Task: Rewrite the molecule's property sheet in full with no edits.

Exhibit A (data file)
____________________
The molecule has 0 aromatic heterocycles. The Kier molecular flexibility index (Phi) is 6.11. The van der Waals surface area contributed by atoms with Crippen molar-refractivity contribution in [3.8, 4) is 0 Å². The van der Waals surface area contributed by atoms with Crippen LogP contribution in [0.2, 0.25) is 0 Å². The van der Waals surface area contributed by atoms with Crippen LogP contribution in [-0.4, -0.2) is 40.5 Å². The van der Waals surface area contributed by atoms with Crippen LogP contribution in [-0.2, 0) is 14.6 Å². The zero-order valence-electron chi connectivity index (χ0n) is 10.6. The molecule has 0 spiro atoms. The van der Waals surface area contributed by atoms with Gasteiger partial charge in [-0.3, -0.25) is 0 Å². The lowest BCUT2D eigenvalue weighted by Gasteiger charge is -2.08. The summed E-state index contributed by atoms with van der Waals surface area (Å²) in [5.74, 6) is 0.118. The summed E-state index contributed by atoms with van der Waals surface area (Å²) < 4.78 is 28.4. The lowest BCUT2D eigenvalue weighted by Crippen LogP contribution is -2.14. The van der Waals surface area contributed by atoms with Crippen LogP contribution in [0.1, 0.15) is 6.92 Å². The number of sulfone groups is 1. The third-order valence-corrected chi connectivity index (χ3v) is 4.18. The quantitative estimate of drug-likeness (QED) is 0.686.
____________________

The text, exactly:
The molecule has 0 aromatic heterocycles. The Kier molecular flexibility index (Phi) is 6.11. The van der Waals surface area contributed by atoms with Crippen molar-refractivity contribution in [3.8, 4) is 0 Å². The van der Waals surface area contributed by atoms with Crippen LogP contribution in [0.2, 0.25) is 0 Å². The van der Waals surface area contributed by atoms with Crippen LogP contribution in [-0.4, -0.2) is 40.5 Å². The van der Waals surface area contributed by atoms with Crippen LogP contribution in [-0.2, 0) is 14.6 Å². The zero-order valence-electron chi connectivity index (χ0n) is 10.6. The molecule has 0 spiro atoms. The van der Waals surface area contributed by atoms with Gasteiger partial charge in [-0.3, -0.25) is 0 Å². The lowest BCUT2D eigenvalue weighted by Gasteiger charge is -2.08. The summed E-state index contributed by atoms with van der Waals surface area (Å²) in [5.74, 6) is 0.118. The summed E-state index contributed by atoms with van der Waals surface area (Å²) < 4.78 is 28.4. The lowest BCUT2D eigenvalue weighted by Crippen LogP contribution is -2.14. The van der Waals surface area contributed by atoms with Crippen LogP contribution in [0.1, 0.15) is 6.92 Å². The number of sulfone groups is 1. The third-order valence-corrected chi connectivity index (χ3v) is 4.18. The quantitative estimate of drug-likeness (QED) is 0.686.